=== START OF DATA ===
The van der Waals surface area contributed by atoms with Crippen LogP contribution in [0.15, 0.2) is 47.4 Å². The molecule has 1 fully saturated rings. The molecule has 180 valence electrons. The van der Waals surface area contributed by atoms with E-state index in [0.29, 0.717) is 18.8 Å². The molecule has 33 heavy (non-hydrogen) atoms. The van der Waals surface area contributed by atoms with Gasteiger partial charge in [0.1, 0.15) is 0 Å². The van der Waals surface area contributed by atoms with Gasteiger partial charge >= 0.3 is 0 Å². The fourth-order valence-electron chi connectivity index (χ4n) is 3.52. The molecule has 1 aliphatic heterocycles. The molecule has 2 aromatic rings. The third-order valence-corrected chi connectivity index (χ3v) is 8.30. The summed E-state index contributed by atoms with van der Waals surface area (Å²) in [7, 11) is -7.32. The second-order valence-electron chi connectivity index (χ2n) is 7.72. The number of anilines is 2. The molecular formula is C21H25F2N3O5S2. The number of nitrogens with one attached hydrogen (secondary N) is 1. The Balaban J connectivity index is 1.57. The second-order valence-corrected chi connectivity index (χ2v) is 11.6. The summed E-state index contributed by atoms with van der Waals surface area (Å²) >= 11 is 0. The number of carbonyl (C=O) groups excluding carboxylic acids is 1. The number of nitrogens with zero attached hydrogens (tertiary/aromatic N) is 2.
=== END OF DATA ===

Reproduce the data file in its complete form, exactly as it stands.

The van der Waals surface area contributed by atoms with Crippen LogP contribution in [0.15, 0.2) is 47.4 Å². The molecule has 1 fully saturated rings. The molecule has 180 valence electrons. The van der Waals surface area contributed by atoms with E-state index in [0.29, 0.717) is 18.8 Å². The molecule has 33 heavy (non-hydrogen) atoms. The van der Waals surface area contributed by atoms with Gasteiger partial charge in [0.1, 0.15) is 0 Å². The van der Waals surface area contributed by atoms with Gasteiger partial charge >= 0.3 is 0 Å². The fourth-order valence-electron chi connectivity index (χ4n) is 3.52. The molecule has 1 aliphatic heterocycles. The molecule has 2 aromatic rings. The third-order valence-corrected chi connectivity index (χ3v) is 8.30. The summed E-state index contributed by atoms with van der Waals surface area (Å²) in [7, 11) is -7.32. The second-order valence-electron chi connectivity index (χ2n) is 7.72. The number of anilines is 2. The molecular formula is C21H25F2N3O5S2. The number of nitrogens with one attached hydrogen (secondary N) is 1. The Balaban J connectivity index is 1.57. The second-order valence-corrected chi connectivity index (χ2v) is 11.6. The summed E-state index contributed by atoms with van der Waals surface area (Å²) >= 11 is 0. The number of carbonyl (C=O) groups excluding carboxylic acids is 1. The number of nitrogens with zero attached hydrogens (tertiary/aromatic N) is 2.